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Budget 2023 maps out a shrewd gameplan to keep Canada competitive

Accelerating the clean energy economy and upgrading Canada’s electricity systems will pay dividends for jobs, affordability, and growth.

This article was previously published in National Newswatch.

The 2023 federal budget rolls out hefty new support to accelerate low-carbon growth and expand clean electricity supply across the country—underscoring the new reality that climate action and economic policy are one and the same.

This is the most consequential budget in recent history for accelerating clean growth in Canada, and a shrewd response to the U.S. Inflation Reduction Act.

The world’s major economies know that investing in clean energy is the catalyst for future competitiveness, and Budget 2023 takes decisive steps to ensure Canada won’t fall behind in the global race to net zero. 

The budget builds on Canada’s existing policy strengths, such as carbon pricing and clean fuel regulations, and provides targeted support to attract the private capital required to drive new sources of clean economic growth. In particular, new funding through Investment Tax Credits (estimated to cost $17 billion over the next five years) as well as new focus for the Canada Growth Fund and the Canada Infrastructure Bank, will help mobilize additional investment in clean growth projects across the country, such as clean electricity, hydrogen, clean technology manufacturing, electric vehicles, and batteries. 

Specifically, Investment Tax Credits will help drive investment to new sources of economic growth and competitiveness. For example, a 30 per cent refundable credit will support investment in new machinery or equipment used to manufacture or process clean technologies and extract, process, or recycle key critical minerals. Similarly, tax credits of 15-40 per cent will support production of clean hydrogen and conversion to ammonia for transport. 

By tasking the Public Sector Pension Investment Board (PSP Investments) to manage the Canada Growth Fund’s assets, the budget ensures that the Growth Fund can move quickly to mobilize private capital. Critically, the budget notes the importance of transparency and accountability in ensuring these investments are consistent with the Fund’s mandate.  

Furthermore, the budget clarifies the role of the Canada Infrastructure Bank to make it “the government’s primary financing tool for supporting clean electricity generation, transmission, and storage projects.” Drawing on existing resources, it commits at least $10 billion of support for clean power and an additional $10 billion for clean growth infrastructure. Notably, the budget also indicates the Canada Infrastructure Bank will provide loans to support Indigenous communities in purchasing equity stakes of projects in which the Infrastructure Bank is investing, an approach consistent with our recommendations.

Another key policy tool moved from the wonky margins to the mainstream in this budget are contracts for difference which leverage Canada’s biggest advantage—carbon pricing—to help attract investment for clean growth projects at a lower cost than with straight-up subsidies. We strongly support this approach. Directing the Canada Growth Fund to provide tailored contracts for difference for large projects—whether tied to prices of carbon or commodities such as hydrogen—can get some projects moving quickly in the short-term. And by consulting on broader carbon contracts for difference it can reinforce certainty around future carbon prices, making the carbon pricing work better.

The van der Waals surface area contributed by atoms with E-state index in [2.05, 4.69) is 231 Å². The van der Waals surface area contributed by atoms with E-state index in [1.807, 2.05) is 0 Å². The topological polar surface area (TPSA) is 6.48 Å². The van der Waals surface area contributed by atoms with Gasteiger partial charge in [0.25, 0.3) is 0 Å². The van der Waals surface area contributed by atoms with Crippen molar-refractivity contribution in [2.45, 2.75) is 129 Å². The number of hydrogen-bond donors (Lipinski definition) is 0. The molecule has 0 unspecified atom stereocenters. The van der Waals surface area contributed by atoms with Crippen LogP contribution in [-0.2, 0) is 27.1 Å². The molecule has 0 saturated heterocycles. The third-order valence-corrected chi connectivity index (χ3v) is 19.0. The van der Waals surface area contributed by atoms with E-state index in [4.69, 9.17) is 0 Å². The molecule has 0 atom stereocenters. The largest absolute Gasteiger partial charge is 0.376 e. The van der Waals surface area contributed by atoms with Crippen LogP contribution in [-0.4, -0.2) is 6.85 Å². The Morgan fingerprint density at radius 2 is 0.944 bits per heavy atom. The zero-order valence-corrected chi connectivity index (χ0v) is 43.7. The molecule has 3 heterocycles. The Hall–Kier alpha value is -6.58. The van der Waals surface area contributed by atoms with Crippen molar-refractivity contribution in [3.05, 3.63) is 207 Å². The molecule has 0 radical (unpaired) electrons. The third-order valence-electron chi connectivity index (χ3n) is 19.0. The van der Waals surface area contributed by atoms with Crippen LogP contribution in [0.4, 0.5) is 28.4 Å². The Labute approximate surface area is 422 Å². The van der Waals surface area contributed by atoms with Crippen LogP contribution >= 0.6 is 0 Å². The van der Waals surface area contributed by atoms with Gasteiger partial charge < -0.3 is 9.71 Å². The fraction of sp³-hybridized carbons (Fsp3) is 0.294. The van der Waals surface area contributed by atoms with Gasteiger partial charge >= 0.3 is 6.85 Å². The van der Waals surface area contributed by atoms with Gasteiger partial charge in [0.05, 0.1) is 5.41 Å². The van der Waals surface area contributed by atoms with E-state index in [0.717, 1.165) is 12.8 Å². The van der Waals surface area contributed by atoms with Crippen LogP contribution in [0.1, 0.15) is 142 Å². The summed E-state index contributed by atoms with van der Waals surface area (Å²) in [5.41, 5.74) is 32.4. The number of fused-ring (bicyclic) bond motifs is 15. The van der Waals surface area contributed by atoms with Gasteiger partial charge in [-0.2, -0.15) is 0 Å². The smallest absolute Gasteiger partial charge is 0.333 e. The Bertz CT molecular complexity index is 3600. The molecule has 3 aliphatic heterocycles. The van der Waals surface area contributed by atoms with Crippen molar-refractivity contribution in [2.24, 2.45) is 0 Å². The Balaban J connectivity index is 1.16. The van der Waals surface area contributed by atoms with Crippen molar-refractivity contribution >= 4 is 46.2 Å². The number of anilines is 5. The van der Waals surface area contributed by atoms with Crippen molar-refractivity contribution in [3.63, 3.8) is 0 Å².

Clean electricity is a linchpin of Canada’s net zero pathways and its future competitiveness—a fact that comes through very strongly in this budget.

Clean electricity is Canada’s greatest competitive advantage in attracting investment, and we need more of it.

This budget takes significant strides toward building bigger, cleaner, and smarter electricity systems across the country, by leveraging existing resources via the Canada Growth Fund and Canada Infrastructure Bank, and offering new Investment Tax Credits for the electricity sector worth $6.3 billion over the next five years and $25.7 billion over the next decade. By making these tax credits (some of which are available to crown corporations and public utilities) conditional on provincial commitments to affordable net zero electricity, the budget will also create incentives for essential provincial and territorial action on clean electricity. These shifts will underpin Canada’s net zero transition and make energy more affordable and reliable for Canadians in the long run.  

Finally, the budget provides some support for building resilience to climate-related disasters. It dedicates $15 million to Public Safety Canada to create a public portal providing Canadians information about their vulnerability to floods, $48 million to Public Safety to identify high-risk flood areas and implement a modernized Disaster Financial Assistance Arrangements Program, and $31.7 million to stand up a flood insurance program for Canadians without access to insurance.

With these commitments, Budget 2023 invests in the right priorities to tackle climate change and build a stronger, cleaner, and more competitive economy.